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Accessible Travel

Studying Abroad with a Disability

Studying abroad is a wonderful way of seeing and experiencing the culture of another country, an opportunity you may never have again. That’s the way I felt when I spent seven months in Melbourne, Australia studying at Deakin Univ. finishing my requirements for graduation in marketing. Since I use crutches and a wheelchair for mobility, the biggest challenge I faced was my fear of how the culture would treat someone with a physical disability. All I can say is, it was worth every scary experience I thought I might have.

Some countries are more accessible than others. Australia has a pretty good level of accessibility, and Deakin Univ. even had its own disability services to help me with physical access if needed.

Most public transportation is accessible. I used my wheelchair to complete my marketing internship and to see all of the beautiful sights in Melbourne, a city filled with old cathedrals and fun coffee shops. Almost all of the stores were completely accessible except for the front step to get into the store. Fortunately, Australians are very helpful and I wasn’t afraid to ask for help.

Catch a tour bus or hitch a ride to see the sights outside of the city. A 2-hour route winds around beaches and cliffs called the Great Ocean Road, which leads to the marvelous Twelve Apostles and London Bridge--the most beautiful scenery I have ever laid eyes on. If you head in the opposite direction, you travel up into the mountains and through the rainforest, breathing the purest air that will ever fill your lungs.

Along with all of the beautiful sights, I experienced some culture shock. This is one of the biggest challenges of study abroad: nothing is the same as at home. My advice is to turn the culture shock into the experience you have been waiting for. Try new foods, participate in rituals or customs, do as the locals do, and enjoy yourself. Don’t expect anything, just be open to absorb everything.

Ask Yourself Questions

Any student preparing to study abroad has to think about questions like, “Why am I going?” “What do I want from this experience?” and “How is study abroad going to open my eyes and change my life?”

As a student with a disability, I had to ask myself additional questions like: “What kind of situation am I putting myself into?” and “How will I respond if I receive negative responses to my disability?”

These are the things you really need to think about before you go so that when situations are tough in another country--and they will be in the beginning--you don’t forget why you were determined to go in the first place.

In my opinion, the hardest thing for a disabled person studying abroad is having to give up some independence. In the U.S. we take it for granted that there will be curb cuts, elevators, paved sidewalks, accommodating professors, and a resource center to help us when we are in need. Then, all of a sudden, you arrive in another country and there is the possibility that all of these things you worked for and depended on will no longer be there. This can be very discouraging, but don’t give up; there is always a way around these kinds of situations if you are open and willing to use other resources.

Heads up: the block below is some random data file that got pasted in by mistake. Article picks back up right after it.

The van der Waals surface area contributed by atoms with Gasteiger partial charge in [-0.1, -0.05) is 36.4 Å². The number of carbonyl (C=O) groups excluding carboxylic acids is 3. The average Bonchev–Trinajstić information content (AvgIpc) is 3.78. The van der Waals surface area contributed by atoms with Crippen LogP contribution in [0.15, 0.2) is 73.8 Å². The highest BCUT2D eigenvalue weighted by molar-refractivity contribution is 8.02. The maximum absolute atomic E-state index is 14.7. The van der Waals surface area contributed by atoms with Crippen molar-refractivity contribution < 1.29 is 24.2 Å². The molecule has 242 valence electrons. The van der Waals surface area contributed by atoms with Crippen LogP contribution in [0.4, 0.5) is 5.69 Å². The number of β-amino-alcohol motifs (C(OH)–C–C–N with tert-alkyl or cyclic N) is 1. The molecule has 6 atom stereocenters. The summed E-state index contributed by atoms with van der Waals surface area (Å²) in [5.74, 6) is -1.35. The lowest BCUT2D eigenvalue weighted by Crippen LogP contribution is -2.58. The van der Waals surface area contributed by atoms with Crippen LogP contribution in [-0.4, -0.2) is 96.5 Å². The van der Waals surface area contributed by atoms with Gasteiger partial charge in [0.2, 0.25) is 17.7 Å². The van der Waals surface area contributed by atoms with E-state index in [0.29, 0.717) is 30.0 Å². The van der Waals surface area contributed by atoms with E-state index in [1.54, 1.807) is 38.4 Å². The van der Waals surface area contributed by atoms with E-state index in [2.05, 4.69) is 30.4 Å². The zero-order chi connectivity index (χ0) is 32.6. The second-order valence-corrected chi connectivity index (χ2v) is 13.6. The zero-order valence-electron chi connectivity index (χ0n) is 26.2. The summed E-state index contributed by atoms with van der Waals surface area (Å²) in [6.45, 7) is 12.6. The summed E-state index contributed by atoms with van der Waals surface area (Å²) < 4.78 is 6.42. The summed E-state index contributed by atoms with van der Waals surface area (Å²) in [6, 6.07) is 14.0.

To think about all the situations or problems that might arise while you are there, such as inaccessible classrooms, bathrooms, laundry, housing, kitchen facilities, or computer labs. If you know that these situations might occur and are prepared for them, you will be able to handle them without feeling like all you want to do is give up and come home. Remember that you left home to experience something different!

In short, the most important thing to do when traveling abroad is to prepare yourself: Think about where you might encounter difficulties and then think of positive solutions to overcome those difficulties. There are a lot of useful resources out there that will help you find information about accessibility in your host country and the cultural attitude toward disability might be. Talk to other students with disabilities who have traveled abroad, or ask study abroad staff to put you in touch with someone on site who has a similar disability and can give you firsthand information about the potential barriers and available accommodations in that country.

It was easy to overcome my fears in Australia because Australians are very open-minded about disabilities. The locals are so friendly--just say “G’Day” and they will show you the ins and outs of Australia. If you always remember what motivated you to travel in the first place, I bet you can overcome anything as well!

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